Hey guys, Dr. Lell here. The cold months are rolling through Portland and it’s usually this time of year that I like to go out and see live music. Especially the symphony. I’ve met a few musicians while hanging out in Sellwood and at shows and I was surprised to learn that many of their colleagues often play through moderate amounts of pain. I had the opportunity to treat some violinists and I noticed that the patterns were the same. I also learned that pain takes a big toll on their musical careers. Sometimes they skip practices and sometimes they even postpone a performance. There’s not a name for it, but we could call it Violin Syndrome until someone thinks of a more clever and punnier name. I did some digging around and came up with some great information on the injuries faced by violin players. And what’s knowledge best used for if not for sharing? So this blog goes out to my musicians – especially the violinists and violists.
Training to become a great musician is not unlike training to become a great athlete. They both require countless of hours of rigorous practice, the development of new muscle memories, and the need for special muscle development. Just like athletes, musicians are susceptible to the same kinds of injuries – albeit less traumatic. Some may even surprise you. Did you know that many professional wind instrumentalists can suffer from dental stress and increased intraocular (behind the eye) pressure?
What are the most common problems facing violinists? Let’s take a look…
- 69% of professional violinists deal with musculoskeletal injuries. These are usually overuse injuries, sprains, and strain from holding a heavy instrument for long periods of time in a fixed posture. Some of your body is forced to be stable and strong while other parts need to move very quickly. This sets a body up for mobility issues and aberrant movement patterns. Specifically, most of these injuries occur in the right shoulder, the left forearm, head, and neck. Less common sights are the elbows and fingers.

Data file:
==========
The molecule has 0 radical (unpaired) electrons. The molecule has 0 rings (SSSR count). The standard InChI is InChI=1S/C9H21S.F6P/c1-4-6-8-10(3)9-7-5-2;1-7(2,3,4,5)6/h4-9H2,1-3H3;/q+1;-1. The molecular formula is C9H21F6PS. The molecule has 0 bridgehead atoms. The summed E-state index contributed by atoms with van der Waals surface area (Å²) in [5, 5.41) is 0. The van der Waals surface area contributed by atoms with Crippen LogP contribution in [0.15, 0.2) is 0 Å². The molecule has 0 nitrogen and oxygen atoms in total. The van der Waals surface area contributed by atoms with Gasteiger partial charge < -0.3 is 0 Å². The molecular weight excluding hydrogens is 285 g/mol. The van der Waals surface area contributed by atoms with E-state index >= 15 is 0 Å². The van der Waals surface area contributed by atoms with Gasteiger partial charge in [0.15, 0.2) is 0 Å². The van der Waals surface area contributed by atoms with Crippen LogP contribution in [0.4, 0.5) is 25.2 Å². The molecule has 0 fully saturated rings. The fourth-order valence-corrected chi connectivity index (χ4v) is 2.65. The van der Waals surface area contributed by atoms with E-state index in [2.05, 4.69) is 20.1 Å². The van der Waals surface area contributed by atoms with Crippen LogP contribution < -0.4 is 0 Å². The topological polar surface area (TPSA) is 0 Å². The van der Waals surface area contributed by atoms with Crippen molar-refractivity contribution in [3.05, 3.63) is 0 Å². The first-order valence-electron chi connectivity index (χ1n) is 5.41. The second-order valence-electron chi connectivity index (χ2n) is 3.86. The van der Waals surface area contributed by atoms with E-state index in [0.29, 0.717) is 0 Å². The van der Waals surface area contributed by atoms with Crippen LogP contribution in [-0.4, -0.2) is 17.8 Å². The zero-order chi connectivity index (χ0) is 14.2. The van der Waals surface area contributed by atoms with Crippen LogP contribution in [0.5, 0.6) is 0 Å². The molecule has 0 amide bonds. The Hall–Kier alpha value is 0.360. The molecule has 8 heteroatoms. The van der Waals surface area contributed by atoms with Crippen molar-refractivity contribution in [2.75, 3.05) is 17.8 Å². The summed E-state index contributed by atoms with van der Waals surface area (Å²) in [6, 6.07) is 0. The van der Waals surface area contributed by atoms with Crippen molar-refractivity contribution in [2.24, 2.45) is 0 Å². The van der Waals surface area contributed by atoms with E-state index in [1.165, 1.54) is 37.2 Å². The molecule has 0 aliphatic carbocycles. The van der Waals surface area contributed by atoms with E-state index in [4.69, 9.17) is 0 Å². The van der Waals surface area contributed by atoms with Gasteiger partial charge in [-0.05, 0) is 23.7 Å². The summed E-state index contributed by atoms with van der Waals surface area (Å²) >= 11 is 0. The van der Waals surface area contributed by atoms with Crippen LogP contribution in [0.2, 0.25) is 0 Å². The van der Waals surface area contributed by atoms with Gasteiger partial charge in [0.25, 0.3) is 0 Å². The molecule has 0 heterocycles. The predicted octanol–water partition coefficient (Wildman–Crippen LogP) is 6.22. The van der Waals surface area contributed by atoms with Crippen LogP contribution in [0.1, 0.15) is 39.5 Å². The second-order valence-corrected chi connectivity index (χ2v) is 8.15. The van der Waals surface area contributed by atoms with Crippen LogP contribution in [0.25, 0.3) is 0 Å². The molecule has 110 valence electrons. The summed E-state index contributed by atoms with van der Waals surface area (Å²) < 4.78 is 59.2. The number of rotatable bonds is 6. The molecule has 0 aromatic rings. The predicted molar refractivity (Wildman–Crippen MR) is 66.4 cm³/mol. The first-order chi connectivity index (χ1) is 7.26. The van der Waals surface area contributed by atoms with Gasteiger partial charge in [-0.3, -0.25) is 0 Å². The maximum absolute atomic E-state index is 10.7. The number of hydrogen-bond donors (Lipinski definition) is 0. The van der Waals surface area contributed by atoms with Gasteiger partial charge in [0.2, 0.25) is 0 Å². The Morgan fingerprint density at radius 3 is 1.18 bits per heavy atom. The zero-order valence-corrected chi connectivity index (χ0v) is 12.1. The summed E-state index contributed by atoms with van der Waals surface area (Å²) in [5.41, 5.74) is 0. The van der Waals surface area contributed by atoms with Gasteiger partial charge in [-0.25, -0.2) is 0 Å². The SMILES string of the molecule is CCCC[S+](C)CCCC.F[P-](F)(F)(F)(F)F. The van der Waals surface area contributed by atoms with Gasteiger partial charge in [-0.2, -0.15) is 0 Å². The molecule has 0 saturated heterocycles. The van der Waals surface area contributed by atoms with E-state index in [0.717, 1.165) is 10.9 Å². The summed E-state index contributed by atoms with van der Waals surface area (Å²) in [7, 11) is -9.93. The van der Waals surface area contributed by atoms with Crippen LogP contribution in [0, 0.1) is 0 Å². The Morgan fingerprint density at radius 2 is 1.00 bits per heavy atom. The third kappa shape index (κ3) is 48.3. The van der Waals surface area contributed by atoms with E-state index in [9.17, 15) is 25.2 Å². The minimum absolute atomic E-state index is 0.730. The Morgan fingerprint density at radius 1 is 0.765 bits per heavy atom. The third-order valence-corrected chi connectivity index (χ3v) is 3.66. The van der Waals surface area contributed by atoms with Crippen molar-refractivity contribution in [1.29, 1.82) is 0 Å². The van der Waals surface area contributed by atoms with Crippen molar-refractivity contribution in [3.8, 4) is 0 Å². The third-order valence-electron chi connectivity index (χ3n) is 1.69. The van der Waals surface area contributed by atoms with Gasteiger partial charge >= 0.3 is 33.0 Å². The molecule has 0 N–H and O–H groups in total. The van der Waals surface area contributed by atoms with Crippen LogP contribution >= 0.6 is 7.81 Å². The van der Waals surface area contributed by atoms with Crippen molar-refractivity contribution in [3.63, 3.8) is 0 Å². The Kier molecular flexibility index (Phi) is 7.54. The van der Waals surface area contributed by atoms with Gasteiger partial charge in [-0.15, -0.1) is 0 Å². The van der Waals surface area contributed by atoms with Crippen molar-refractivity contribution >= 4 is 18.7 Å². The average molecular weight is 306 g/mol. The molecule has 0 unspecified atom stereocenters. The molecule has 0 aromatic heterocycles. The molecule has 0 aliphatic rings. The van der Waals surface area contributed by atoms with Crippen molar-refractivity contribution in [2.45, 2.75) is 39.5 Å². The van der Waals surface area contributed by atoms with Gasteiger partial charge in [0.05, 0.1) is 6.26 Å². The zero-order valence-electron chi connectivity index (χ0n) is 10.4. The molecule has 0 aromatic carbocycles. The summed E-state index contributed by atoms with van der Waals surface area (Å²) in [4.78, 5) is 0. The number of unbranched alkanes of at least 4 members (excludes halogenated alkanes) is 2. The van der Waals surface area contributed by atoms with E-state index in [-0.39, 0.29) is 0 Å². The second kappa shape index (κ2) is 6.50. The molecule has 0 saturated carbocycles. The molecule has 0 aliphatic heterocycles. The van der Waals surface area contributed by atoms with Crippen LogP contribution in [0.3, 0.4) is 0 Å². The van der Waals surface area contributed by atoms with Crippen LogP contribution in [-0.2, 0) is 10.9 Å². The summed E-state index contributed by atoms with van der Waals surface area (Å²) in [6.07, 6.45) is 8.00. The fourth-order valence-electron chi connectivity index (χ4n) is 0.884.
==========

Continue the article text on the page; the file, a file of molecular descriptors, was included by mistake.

- 19% deal with a peripheral neuropathy. This can be anything from thoracic outlet syndrome to carpal tunnel syndrome. Usually regardless of the name, it’s an issue of a trapped nerve that leads to feelings of burning, tiredness, and heaviness in the arm or hand.
- 5% suffer from focal dystonia, a symptom more than a diagnosis. It’s a twitching of certain muscle groups from a various number of causes.
- 62% heave issues with their jaw due to the way they hold their instrument and from the jaw’s connective attachments to the shoulder. Temporomandibular Joint Syndrome can lead to headaches, neck pain, jaw pain, tooth pain, and a host of other symptoms.
What can you do? Obviously the best offense is a good defense. Good strategies include decreasing the amount of time you practice in one day, taking regular breaks while practicing, and warming up your muscles and joints prior to playing. Despite the added weight, an appropriately placed chin rest can really decrease discomfort. These strategies may help to alleviate current symptoms and should definitely do a great job at preventing them. Unlike great athletes, a great musician’s career can span some 70 or more years. But not if chronic pain and suffering keeps you from what you love.
If you’re already experiencing these symptoms, you should consider seeing a chiropractor given the complex nature of these structures and their interrelatedness with one another.
I hope all of you music makers have found this information to be beneficial Keep filling the Portland air with those great sounds!
As always, if you have any questions, comments, or would like to suggest a topic – drop a line. Like me on facebook for regular health tips and updates. Until next time, eat well and move often.
In good health,